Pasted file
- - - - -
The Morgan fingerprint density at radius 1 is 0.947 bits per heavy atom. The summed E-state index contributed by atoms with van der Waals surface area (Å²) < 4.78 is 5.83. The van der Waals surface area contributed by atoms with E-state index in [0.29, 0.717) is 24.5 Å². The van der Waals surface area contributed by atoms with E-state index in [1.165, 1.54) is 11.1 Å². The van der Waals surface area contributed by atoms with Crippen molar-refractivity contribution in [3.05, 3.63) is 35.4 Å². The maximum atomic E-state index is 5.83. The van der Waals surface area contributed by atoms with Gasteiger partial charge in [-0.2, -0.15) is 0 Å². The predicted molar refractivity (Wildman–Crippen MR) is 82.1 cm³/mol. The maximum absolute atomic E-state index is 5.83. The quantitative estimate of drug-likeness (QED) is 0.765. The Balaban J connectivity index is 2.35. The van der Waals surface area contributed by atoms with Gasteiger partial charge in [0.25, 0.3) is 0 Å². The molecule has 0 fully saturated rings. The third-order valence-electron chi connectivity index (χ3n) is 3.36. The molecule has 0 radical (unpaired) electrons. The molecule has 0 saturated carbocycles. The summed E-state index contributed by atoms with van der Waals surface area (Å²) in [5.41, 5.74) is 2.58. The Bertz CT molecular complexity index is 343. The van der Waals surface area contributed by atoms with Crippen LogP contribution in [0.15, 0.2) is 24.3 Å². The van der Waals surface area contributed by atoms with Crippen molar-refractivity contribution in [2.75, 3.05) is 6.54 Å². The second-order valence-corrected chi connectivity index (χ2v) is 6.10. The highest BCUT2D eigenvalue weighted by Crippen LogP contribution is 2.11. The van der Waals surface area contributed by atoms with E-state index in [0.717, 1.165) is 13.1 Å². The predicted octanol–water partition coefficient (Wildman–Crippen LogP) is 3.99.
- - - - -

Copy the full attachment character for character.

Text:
The Morgan fingerprint density at radius 1 is 0.947 bits per heavy atom. The summed E-state index contributed by atoms with van der Waals surface area (Å²) < 4.78 is 5.83. The van der Waals surface area contributed by atoms with E-state index in [0.29, 0.717) is 24.5 Å². The van der Waals surface area contributed by atoms with E-state index in [1.165, 1.54) is 11.1 Å². The van der Waals surface area contributed by atoms with Crippen molar-refractivity contribution in [3.05, 3.63) is 35.4 Å². The maximum atomic E-state index is 5.83. The van der Waals surface area contributed by atoms with Gasteiger partial charge in [-0.2, -0.15) is 0 Å². The predicted molar refractivity (Wildman–Crippen MR) is 82.1 cm³/mol. The maximum absolute atomic E-state index is 5.83. The quantitative estimate of drug-likeness (QED) is 0.765. The Balaban J connectivity index is 2.35. The van der Waals surface area contributed by atoms with Gasteiger partial charge in [0.25, 0.3) is 0 Å². The molecule has 0 fully saturated rings. The third-order valence-electron chi connectivity index (χ3n) is 3.36. The molecule has 0 radical (unpaired) electrons. The molecule has 0 saturated carbocycles. The summed E-state index contributed by atoms with van der Waals surface area (Å²) in [5.41, 5.74) is 2.58. The Bertz CT molecular complexity index is 343. The van der Waals surface area contributed by atoms with Crippen LogP contribution in [0.15, 0.2) is 24.3 Å². The van der Waals surface area contributed by atoms with Crippen molar-refractivity contribution in [2.75, 3.05) is 6.54 Å². The second-order valence-corrected chi connectivity index (χ2v) is 6.10. The highest BCUT2D eigenvalue weighted by Crippen LogP contribution is 2.11. The van der Waals surface area contributed by atoms with E-state index in [0.717, 1.165) is 13.1 Å². The predicted octanol–water partition coefficient (Wildman–Crippen LogP) is 3.99.